1942 was the heyday for French existentialism, which seems an appropriate time for the French to question their existence and responsibility in an irrational universe: the insanity of the German occupation, persecution, and mayhem in what seemed to run (for a very short time) as a well organized machine--which would have magnified the absurdity.
Last night, after reading again, Albert Camus'* The Myth of Sisyphus,** I have been contemplating the pushing of that boulder up the hill. Camus writes that when the boulder rolls back down the hill, it is in that moment of Sisyphus' contemplation, that he, Camus, is most interested in. "That is the hour of consciousness." That space of decision and determination is Sisyphus' choice to take control of his absurd curse. In getting behind the rock and heaving it back up the hill, "We must imagine Sisyphus is happy."
Determined to stay aware of our new presidency's thoughts and actions, but to keep the information balanced, I followed on twitter: Trump, Bernie Sanders, Hillary Clinton, and Barack Obama. Great information can't be conveyed completely in little squirts of opinion, but it is a kind of pulse I can keep my finger on.
Last night, I hit the wall. Our president's tweets are exacerbating, along with his cabinet's defense when asked certain questions about his policies. I've tried to rely on the primary documents, listening to what the players actually do and say instead of what the naysayers say. In my fed-up state, I unfollowed all the tweeters, even though Hillary Clinton's tweets have been positive and upbeat.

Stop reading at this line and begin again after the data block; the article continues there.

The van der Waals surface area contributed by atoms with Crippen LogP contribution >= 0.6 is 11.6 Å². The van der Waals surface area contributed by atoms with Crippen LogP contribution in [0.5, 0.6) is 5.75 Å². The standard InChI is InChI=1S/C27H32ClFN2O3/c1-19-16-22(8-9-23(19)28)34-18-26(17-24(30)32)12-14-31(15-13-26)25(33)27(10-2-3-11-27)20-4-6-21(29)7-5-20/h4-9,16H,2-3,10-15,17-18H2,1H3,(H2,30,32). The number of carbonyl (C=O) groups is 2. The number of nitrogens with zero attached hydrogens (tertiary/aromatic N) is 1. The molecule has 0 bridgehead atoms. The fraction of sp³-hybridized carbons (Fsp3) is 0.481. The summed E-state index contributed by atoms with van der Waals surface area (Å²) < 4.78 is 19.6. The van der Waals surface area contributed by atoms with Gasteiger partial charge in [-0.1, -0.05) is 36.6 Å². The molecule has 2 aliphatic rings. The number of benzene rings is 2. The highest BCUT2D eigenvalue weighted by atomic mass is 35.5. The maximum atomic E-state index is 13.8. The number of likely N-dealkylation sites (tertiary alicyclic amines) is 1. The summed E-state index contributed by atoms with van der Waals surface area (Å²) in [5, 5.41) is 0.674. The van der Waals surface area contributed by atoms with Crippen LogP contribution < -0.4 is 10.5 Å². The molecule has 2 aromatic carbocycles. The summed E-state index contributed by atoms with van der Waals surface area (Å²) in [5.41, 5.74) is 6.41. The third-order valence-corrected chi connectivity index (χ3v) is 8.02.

A strange thing has been happening in the library and classroom of my mind. In the early morning hours, when I am in a somewhat conscious state of sleep, my mind has been rationalizing, teaching, and seeking understanding. The myth of Sisyphus became the frame from which a new understanding emerged. Like Sisyphus, I have been placed in a world of torment and futility with a task of rolling a boulder up a hill--in this case the boulder is politics. In that moment of contemplation, deciding to push the rock up the hill or not, or whether to stay privy to politics is a decisive moment. In my decision to disregard the political venue of twitter, I've walked away from the task. When enough people refuse to participate, refuse to deal with the burden, that is when politics run rampant into absurdity; it is when heads of state gain too much power and tip the scales of democracy. A democracy consists of Sisyphus-like people who are willing to roll that darn rock up a hill to make sure we stay a democracy.
Will I get back on the twitter feed of the president, the past president and one-time president contenders? No. Not for now. The fight and the fighters can be as absurd as the reason to fight. There are other ways to protect democracies, I just have to find the best way to roll my rock up the hill.
* Jean Sartre, Simone de Bouvier, Albert Camus were the best known French existentialists.
The Myth of Sisyphus,**There are many versions of Sisyphus' condemnation from the gods. Essentially, the King of Corinth was punished horribly in the afterlife because he loved life more than he loved the gods. His doom was to push the boulder up the hill, watch it roll down, and push it up again in an eternal cycle. His curse is often compared to the drudgery of life--and so it seemed again this morning as I contemplated whether to get out of bed again, and start the routine all over again. In that moment when I decided to pursue life, I was also determined to add some spice to this day, so I could dance, skip, and laugh while pushing the rock.